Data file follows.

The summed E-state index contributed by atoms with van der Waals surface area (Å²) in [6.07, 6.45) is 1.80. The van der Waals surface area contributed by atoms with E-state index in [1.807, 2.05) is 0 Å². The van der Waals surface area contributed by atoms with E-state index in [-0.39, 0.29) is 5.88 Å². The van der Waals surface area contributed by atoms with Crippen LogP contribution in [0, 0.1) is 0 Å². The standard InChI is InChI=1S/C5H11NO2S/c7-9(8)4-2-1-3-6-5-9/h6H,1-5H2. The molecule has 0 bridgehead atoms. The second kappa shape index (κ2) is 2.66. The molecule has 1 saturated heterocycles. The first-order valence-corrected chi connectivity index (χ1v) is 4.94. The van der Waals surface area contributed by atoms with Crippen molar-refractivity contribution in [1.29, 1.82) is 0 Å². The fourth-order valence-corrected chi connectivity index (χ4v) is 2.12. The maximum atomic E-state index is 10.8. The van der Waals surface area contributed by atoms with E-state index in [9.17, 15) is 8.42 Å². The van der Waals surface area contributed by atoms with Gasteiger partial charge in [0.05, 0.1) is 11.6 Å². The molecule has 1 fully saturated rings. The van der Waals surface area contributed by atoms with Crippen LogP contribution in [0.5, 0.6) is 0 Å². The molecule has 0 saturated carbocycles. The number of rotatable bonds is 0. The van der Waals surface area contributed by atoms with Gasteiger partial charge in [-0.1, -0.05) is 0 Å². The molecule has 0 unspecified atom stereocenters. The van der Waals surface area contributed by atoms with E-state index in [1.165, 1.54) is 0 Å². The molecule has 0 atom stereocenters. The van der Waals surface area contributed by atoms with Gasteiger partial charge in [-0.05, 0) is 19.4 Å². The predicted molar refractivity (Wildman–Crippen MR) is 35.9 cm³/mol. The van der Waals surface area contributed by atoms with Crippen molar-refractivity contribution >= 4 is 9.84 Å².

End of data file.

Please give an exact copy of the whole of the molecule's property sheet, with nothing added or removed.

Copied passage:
The summed E-state index contributed by atoms with van der Waals surface area (Å²) in [6.07, 6.45) is 1.80. The van der Waals surface area contributed by atoms with E-state index in [1.807, 2.05) is 0 Å². The van der Waals surface area contributed by atoms with E-state index in [-0.39, 0.29) is 5.88 Å². The van der Waals surface area contributed by atoms with Crippen LogP contribution in [0, 0.1) is 0 Å². The standard InChI is InChI=1S/C5H11NO2S/c7-9(8)4-2-1-3-6-5-9/h6H,1-5H2. The molecule has 0 bridgehead atoms. The second kappa shape index (κ2) is 2.66. The molecule has 1 saturated heterocycles. The first-order valence-corrected chi connectivity index (χ1v) is 4.94. The van der Waals surface area contributed by atoms with Crippen molar-refractivity contribution in [1.29, 1.82) is 0 Å². The fourth-order valence-corrected chi connectivity index (χ4v) is 2.12. The maximum atomic E-state index is 10.8. The van der Waals surface area contributed by atoms with E-state index in [9.17, 15) is 8.42 Å². The van der Waals surface area contributed by atoms with Gasteiger partial charge in [0.05, 0.1) is 11.6 Å². The molecule has 1 fully saturated rings. The van der Waals surface area contributed by atoms with Crippen LogP contribution in [0.5, 0.6) is 0 Å². The molecule has 0 saturated carbocycles. The number of rotatable bonds is 0. The van der Waals surface area contributed by atoms with Gasteiger partial charge in [-0.1, -0.05) is 0 Å². The molecule has 0 unspecified atom stereocenters. The van der Waals surface area contributed by atoms with E-state index in [1.165, 1.54) is 0 Å². The molecule has 0 atom stereocenters. The van der Waals surface area contributed by atoms with Gasteiger partial charge in [-0.05, 0) is 19.4 Å². The predicted molar refractivity (Wildman–Crippen MR) is 35.9 cm³/mol. The van der Waals surface area contributed by atoms with Crippen molar-refractivity contribution >= 4 is 9.84 Å².